Davies Giddy, afterwards Davies Gilbert, accidentally saw Davy in Penzance, carelessly swinging on the half-gate of Dr Borlase's house. Gilbert was interested by the lad's talk, offered him the use of his library, and invited him to his house at Tredrea. This led to an introduction to Dr Edwards, who then resided at Hayle Copper House, and was also chemical lecturer in the school of St. Bartholomew's Hospital. Dr Edwards permitted Davy to use the apparatus in his laboratory, and appears to have directed his attention to the floodgates of the port of Hayle, which were rapidly decaying from the contact of copper and iron under the influence of seawater. This galvanic action was not then understood, but the phenomenon prepared the mind of Davy for his experiments on the copper sheathing of ships in later days. Gregory Watt, the son of James Watt, visited Penzance for his health's sake, and lodging at Mrs Davy's house became a friend of her son and gave him instructions in chemistry. Davy also formed a useful acquaintance with the Wedgwoods, who spent a winter at Penzance.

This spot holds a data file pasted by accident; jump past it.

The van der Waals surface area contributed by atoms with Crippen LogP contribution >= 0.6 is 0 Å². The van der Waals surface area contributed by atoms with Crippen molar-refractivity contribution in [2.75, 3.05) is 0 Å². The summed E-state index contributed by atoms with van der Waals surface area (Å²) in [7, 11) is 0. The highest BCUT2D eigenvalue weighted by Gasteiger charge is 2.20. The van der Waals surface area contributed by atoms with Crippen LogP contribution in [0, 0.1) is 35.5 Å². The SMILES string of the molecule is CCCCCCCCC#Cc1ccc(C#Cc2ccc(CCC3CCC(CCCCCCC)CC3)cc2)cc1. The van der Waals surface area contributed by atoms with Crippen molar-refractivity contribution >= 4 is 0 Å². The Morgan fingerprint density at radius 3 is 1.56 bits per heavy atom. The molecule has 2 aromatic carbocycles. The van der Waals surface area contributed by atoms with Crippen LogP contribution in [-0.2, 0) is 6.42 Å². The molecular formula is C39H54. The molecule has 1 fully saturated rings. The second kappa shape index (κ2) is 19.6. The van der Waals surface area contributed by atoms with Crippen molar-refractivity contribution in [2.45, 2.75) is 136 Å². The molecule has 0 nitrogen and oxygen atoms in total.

Dr Thomas Beddoes and Professor Hailstone were engaged in a geological controversy upon the rival merits of the Plutonian and the Neptunist hypotheses. They travelled together to examine the Cornish coast accompanied by Davies Gilbert, and thus made Davy's acquaintance. Beddoes, who had recently established at Bristol a ‘Pneumatic Institution,’ required an assistant to superintend the laboratory. Gilbert recommended Davy for the post, and Gregory Watt, in 1798, showed Beddoes the ‘Young man's Researches on Heat and Light,’ which were subsequently published by him in the first volume of ‘West-Country Contributions.’ Prolonged negotiations were carried on, mainly by Gilbert. Mrs Davy and Borlase consented to Davy's departure, but Tonkin desired to fix him in his native town as a surgeon, and actually altered his will when he found that Davy insisted on going to Dr Beddoes.